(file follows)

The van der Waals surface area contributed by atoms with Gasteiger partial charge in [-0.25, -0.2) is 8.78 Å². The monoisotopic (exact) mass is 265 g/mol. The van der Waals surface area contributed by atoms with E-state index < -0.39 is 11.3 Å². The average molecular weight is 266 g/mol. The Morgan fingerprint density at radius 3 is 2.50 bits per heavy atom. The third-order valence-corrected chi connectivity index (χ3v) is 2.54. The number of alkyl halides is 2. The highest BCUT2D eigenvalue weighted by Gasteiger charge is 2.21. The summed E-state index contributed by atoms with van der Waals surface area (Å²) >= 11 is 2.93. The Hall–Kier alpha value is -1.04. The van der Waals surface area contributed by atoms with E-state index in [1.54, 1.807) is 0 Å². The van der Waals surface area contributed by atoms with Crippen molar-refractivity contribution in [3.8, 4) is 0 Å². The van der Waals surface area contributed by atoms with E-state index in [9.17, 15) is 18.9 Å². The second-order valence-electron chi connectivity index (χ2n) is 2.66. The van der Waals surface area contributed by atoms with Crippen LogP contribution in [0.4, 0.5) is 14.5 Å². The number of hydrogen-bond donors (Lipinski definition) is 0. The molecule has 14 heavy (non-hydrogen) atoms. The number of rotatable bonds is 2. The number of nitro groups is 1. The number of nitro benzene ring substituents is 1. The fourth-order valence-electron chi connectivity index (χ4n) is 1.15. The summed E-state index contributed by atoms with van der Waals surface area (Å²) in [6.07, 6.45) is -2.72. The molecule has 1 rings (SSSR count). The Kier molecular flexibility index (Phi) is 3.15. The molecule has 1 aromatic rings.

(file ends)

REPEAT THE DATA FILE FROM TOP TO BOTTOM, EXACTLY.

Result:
The van der Waals surface area contributed by atoms with Gasteiger partial charge in [-0.25, -0.2) is 8.78 Å². The monoisotopic (exact) mass is 265 g/mol. The van der Waals surface area contributed by atoms with E-state index < -0.39 is 11.3 Å². The average molecular weight is 266 g/mol. The Morgan fingerprint density at radius 3 is 2.50 bits per heavy atom. The third-order valence-corrected chi connectivity index (χ3v) is 2.54. The number of alkyl halides is 2. The highest BCUT2D eigenvalue weighted by Gasteiger charge is 2.21. The summed E-state index contributed by atoms with van der Waals surface area (Å²) >= 11 is 2.93. The Hall–Kier alpha value is -1.04. The van der Waals surface area contributed by atoms with E-state index in [1.54, 1.807) is 0 Å². The van der Waals surface area contributed by atoms with Crippen molar-refractivity contribution in [3.8, 4) is 0 Å². The van der Waals surface area contributed by atoms with E-state index in [9.17, 15) is 18.9 Å². The second-order valence-electron chi connectivity index (χ2n) is 2.66. The van der Waals surface area contributed by atoms with Crippen LogP contribution in [0.4, 0.5) is 14.5 Å². The number of hydrogen-bond donors (Lipinski definition) is 0. The molecule has 14 heavy (non-hydrogen) atoms. The number of rotatable bonds is 2. The number of nitro groups is 1. The number of nitro benzene ring substituents is 1. The fourth-order valence-electron chi connectivity index (χ4n) is 1.15. The summed E-state index contributed by atoms with van der Waals surface area (Å²) in [6.07, 6.45) is -2.72. The molecule has 1 rings (SSSR count). The Kier molecular flexibility index (Phi) is 3.15. The molecule has 1 aromatic rings.